Charlotte Perkins Gilman’s 1915 book Herland is an eerily relevant tale of patriarchal oppression and sexism for our post-election reality
In 1915, five years before women in the United States won the right to vote, American author Charlotte Perkins Gilman published Herland, a sui generis piece of steampunk speculative fiction about a fantasy feminist utopia. When I discovered the all-but-forgotten novel when it was reissued in 2014, I expected an unintentionally funny, naively futuristic throwback to a bygone time. Instead, I discovered a scorchingly relevant Victorian take on the narrative roots of patriarchal oppression, which became, unfortunately, even more relevant post-election.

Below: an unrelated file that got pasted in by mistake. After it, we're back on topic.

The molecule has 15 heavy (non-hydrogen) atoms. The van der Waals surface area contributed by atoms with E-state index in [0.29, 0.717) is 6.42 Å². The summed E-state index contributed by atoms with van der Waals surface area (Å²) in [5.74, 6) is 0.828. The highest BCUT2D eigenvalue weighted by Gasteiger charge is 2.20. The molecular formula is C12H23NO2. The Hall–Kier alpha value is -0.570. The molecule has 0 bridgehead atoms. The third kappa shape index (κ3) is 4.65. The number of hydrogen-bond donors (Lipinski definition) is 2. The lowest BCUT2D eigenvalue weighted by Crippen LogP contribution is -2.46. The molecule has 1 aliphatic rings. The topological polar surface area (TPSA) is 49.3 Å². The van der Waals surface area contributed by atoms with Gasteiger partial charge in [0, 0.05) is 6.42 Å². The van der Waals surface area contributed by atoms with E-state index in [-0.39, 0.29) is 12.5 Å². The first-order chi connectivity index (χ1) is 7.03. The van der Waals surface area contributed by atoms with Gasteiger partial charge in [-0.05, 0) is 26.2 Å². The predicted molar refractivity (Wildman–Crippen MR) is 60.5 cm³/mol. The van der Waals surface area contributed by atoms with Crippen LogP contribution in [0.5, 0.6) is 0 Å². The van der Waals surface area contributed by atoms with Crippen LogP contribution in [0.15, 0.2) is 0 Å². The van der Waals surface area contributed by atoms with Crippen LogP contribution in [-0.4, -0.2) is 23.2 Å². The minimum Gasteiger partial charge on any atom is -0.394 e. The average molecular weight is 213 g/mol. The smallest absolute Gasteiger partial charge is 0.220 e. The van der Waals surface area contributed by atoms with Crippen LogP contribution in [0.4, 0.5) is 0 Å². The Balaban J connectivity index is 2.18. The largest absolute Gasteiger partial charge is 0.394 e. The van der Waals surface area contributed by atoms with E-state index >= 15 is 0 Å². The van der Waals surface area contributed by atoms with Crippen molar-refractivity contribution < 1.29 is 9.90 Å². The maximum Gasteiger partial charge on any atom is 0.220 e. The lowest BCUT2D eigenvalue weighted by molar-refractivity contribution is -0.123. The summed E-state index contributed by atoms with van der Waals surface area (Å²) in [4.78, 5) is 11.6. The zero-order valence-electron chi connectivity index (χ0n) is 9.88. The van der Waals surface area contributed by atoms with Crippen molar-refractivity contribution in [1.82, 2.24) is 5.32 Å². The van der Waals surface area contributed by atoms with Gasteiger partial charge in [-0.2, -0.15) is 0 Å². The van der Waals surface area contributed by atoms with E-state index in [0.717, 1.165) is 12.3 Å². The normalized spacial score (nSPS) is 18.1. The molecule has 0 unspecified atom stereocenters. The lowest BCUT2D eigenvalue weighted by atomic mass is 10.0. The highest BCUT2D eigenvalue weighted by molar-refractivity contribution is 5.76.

The story begins with narrator Vandyck “Van” Jennings, a smug gentleman-adventurer who joins a far-flung expedition to bring “civilization” to “savages,” because it’s the late 19th century, and that’s what all the cool kids are doing. Van has tagged along with his old school friends, Terry O. Nicholson and Jeff Margrave, an investor/explorer and a doctor, respectively, who like him were brought up on thrilling tales of manifest destiny and cultural imperialism. When their native guides allude to a mythical land populated only by women, the trio break off from the group to go find it, each envisioning a world that reflects their individual idea of “womanhood” and their particular brand of sexism: hostile, benevolent, and ambivalent.